you have some serious catching up to do if you can't pass a basic basic basic algebra and reading comprehension test

I don't know which test you took, but my test wasn't "basic basic basic algebra." It was computer based and you input your highest math education level and it adjusted the exam to it. I had taken AP Calculus in high school, so that's what I entered. It started out with integration skills. I could remember the concept and what I was doing but I could not remember the specific rules involved. It was the same with derivatives and trig. I sat in front of the computer trying to remember if it was sohcahtoa or sahcohtoa and I'm pretty sure I didn't choose correctly. Then my score was spit out and it put me in Intro to Algebra.

I had classmates struggling with the concept of fractions, so I know the class is necessary for some. However, I also had classmates who were similar to me so I certainly wasn't the only exception. When he placed me in Calc II I spent a weekend brushing up with a couple Schaums Outlines and ended up acing the class. I realize that I'm an exception but I know there are others like me. I don't think spitting answers into a computer is the best way to see where student skills lie. Ten minutes with an instructor would have placed me more accurately. It wasn't just the couple weeks I lost, I wasn't allowed to register for my physics classes until I completed at least Calc I. Since I was majoring in physics this set me behind an entire year.
posted by MaritaCov at 7:44 AM on April 22, 2013 [2 favorites]


The issue, though, is not about the value of community college education in general, or even whether the majority of people are prepared for the most remedial classes, it's whether the tests do a good job separating the people who are likely to pass from those who are likely to fail. From what I can tell there is very little peer-reviewed literature on either side about these tests (it's mostly non-peer-reviewed working papers or technical reports, which includes the positive meta-analysis commissioned by the College Board that I linked above). With that being said, there's a working paper from Columbia's Teacher's College that argues that these tests make substantial "severe" errors in classification and are actually much worse at sorting people than other measures, like high school GPA.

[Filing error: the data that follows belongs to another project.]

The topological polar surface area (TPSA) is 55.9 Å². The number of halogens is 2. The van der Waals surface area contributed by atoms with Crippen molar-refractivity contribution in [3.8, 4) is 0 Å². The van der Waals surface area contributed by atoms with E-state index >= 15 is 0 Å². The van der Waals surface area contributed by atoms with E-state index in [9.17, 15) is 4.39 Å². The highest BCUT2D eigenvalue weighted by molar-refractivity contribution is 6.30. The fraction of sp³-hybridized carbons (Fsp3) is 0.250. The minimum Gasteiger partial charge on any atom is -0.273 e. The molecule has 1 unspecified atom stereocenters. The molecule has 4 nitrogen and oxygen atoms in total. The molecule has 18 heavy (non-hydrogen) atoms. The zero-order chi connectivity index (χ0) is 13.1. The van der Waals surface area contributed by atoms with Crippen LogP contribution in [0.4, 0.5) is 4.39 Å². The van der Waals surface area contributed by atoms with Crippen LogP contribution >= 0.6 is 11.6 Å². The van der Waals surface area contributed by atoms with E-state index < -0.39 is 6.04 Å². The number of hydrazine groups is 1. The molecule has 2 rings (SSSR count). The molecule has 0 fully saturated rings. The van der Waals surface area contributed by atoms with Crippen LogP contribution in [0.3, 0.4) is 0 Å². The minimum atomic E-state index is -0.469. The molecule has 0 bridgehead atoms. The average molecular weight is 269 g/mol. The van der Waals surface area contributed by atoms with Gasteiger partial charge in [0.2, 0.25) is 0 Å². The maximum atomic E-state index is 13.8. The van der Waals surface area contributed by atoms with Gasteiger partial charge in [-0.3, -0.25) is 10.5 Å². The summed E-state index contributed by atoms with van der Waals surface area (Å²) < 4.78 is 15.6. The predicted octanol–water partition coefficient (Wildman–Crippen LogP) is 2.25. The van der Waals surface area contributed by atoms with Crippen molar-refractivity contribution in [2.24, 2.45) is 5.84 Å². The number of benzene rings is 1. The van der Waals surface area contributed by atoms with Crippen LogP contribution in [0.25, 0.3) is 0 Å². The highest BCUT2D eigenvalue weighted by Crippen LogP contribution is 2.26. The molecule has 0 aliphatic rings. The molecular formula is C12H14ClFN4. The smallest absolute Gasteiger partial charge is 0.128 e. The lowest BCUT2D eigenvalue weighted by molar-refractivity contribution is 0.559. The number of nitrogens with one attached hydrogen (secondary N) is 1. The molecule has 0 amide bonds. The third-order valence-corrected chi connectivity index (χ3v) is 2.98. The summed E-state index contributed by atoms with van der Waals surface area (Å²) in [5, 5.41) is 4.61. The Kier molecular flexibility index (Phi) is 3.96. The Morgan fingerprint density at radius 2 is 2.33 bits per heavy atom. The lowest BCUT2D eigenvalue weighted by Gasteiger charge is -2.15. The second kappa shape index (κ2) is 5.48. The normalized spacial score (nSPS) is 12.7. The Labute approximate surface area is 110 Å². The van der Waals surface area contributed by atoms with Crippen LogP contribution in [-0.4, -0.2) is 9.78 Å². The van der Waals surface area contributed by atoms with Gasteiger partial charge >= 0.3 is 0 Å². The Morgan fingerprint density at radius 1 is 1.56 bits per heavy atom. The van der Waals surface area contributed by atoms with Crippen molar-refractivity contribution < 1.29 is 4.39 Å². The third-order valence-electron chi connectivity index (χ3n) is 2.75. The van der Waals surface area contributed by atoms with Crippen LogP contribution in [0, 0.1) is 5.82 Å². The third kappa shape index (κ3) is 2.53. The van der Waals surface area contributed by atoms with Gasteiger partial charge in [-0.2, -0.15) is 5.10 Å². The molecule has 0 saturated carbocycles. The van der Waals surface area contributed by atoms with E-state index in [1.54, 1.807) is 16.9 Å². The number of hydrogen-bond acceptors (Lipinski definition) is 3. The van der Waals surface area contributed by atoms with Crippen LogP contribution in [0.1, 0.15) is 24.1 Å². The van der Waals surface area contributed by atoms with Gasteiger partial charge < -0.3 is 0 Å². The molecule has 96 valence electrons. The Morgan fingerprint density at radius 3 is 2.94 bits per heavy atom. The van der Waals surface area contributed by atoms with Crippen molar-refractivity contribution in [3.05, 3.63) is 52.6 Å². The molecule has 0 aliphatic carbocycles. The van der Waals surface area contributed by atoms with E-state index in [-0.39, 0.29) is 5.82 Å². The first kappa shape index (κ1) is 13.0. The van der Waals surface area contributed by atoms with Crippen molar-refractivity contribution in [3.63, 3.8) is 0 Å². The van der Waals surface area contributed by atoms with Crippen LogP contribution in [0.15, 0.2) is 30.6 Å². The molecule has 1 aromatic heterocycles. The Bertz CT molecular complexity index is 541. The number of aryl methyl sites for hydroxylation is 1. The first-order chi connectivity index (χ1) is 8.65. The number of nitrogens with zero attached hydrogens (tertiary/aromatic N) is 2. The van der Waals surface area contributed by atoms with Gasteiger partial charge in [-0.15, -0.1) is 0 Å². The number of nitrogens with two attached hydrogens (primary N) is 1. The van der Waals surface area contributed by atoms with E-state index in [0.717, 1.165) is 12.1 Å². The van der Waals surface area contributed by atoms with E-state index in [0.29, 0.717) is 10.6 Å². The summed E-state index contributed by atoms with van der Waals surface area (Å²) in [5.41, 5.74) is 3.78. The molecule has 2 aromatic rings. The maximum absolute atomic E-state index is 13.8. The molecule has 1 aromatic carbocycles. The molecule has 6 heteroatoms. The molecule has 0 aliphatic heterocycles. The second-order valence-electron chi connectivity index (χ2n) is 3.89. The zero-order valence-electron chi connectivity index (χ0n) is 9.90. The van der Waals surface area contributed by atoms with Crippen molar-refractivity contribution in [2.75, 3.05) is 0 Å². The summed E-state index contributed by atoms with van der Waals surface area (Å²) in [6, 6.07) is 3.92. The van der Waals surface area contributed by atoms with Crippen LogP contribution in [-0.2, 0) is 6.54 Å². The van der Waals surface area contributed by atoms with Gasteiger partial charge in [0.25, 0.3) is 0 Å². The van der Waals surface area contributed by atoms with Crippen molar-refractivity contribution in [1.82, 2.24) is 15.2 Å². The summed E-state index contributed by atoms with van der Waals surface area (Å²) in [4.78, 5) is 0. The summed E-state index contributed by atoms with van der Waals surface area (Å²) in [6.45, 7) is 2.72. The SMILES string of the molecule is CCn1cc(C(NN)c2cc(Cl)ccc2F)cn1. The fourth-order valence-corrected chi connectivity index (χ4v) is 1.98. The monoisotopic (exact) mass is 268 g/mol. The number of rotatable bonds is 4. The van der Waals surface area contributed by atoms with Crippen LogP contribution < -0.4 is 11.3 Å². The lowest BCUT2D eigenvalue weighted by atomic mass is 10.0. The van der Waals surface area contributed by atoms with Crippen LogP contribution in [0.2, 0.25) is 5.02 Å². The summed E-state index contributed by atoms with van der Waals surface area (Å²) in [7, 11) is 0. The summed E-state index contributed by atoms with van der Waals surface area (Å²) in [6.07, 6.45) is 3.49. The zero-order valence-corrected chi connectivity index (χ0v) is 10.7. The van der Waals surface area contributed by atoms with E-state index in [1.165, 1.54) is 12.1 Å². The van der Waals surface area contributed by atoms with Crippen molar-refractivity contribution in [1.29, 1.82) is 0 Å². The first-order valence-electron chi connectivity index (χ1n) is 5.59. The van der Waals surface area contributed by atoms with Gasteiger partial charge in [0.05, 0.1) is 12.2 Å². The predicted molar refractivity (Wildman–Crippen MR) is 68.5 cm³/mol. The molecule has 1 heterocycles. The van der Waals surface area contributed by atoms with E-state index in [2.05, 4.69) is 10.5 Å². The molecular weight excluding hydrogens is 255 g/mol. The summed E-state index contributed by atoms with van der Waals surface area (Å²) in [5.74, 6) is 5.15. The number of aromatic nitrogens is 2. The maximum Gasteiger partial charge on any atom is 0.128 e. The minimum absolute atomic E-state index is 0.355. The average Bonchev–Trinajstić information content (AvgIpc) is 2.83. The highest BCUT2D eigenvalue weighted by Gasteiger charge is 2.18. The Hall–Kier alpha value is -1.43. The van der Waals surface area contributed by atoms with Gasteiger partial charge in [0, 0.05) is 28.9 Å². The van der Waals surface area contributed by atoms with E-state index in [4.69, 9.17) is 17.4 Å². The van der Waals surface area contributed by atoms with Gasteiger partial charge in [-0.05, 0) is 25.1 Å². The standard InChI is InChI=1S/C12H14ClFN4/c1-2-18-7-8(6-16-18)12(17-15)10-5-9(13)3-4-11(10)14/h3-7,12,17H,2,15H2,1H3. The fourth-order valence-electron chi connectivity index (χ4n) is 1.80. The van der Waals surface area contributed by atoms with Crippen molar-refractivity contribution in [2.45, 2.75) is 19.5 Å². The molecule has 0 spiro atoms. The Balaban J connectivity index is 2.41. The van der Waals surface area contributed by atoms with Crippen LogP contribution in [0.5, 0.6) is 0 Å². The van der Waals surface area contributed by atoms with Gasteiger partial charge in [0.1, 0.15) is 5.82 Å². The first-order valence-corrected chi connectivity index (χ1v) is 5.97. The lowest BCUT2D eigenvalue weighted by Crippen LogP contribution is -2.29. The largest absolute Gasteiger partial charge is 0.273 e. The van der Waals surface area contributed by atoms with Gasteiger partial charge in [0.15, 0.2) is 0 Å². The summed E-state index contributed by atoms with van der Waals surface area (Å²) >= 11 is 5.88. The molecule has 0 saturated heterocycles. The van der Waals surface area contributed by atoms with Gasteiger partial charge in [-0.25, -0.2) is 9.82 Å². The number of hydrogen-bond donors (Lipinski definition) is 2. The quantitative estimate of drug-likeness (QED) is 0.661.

posted by en forme de poire at 8:23 AM on April 22, 2013 [1 favorite]


What is the value of 2x² + 3xy - 4y² when x = 2 and y = -4?
[...]
many middle-aged adults with college degrees would probably flub it
[...]


If you completed a college degree and you flub this question something went seriously wrong, and I don't really care how many years have passed.
posted by oxidizer at 8:29 AM on April 22, 2013 [3 favorites]


So yes, the world needs ditch diggers. No, I never planned to work as one. And yes, when you flunk the community college placement exam, you should seriously consider such a career.

You know, bunky, from personal experience and observing that of friends, there's a very good chance you're going to be doing some version of digging ditches even if you do very well in college right now.

About the sentiment behind "the world needs ditch diggers": BULLSHIT. The world doesn't need any such thing, but capitalist industry could make a lot of use out of it though, and that's why we have it, partly through design, partly because the people who have the power to change the system, pay a living wage and offer decent hope for a better life to their employees, see nothing wrong with it. That's the thinking that got us things like "at will" employment laws, the degradation of unions, the erosion of the social safety net, the horrendous minimum wage, and the increasing restriction of access to legal redress by workers.

The fact that so many people are forced into backbreaking menial labor is a curse, a holdover from the Industrial Revolution, a remnant of bloody slavery, a concrete example that we're not nearly the advanced civilization we pretend to be. That you can look over your time doing it with anything less than utter disgust and anger shows just how far you've internalized the system, blaming yourself for being put into such a role by the hard edge of basic survival and the grinding gears of industry, into which wedge are caught the entire forgotten working class of the United States.

And a lot of people are put into this role through no fault of their own. It's bloody fucking convenient to the powerful to pretend that everyone in the working class is there if their own fucking free will, or that it's somehow their fault. That attitude can go straight back to the fucking 19th century where it fucking belongs.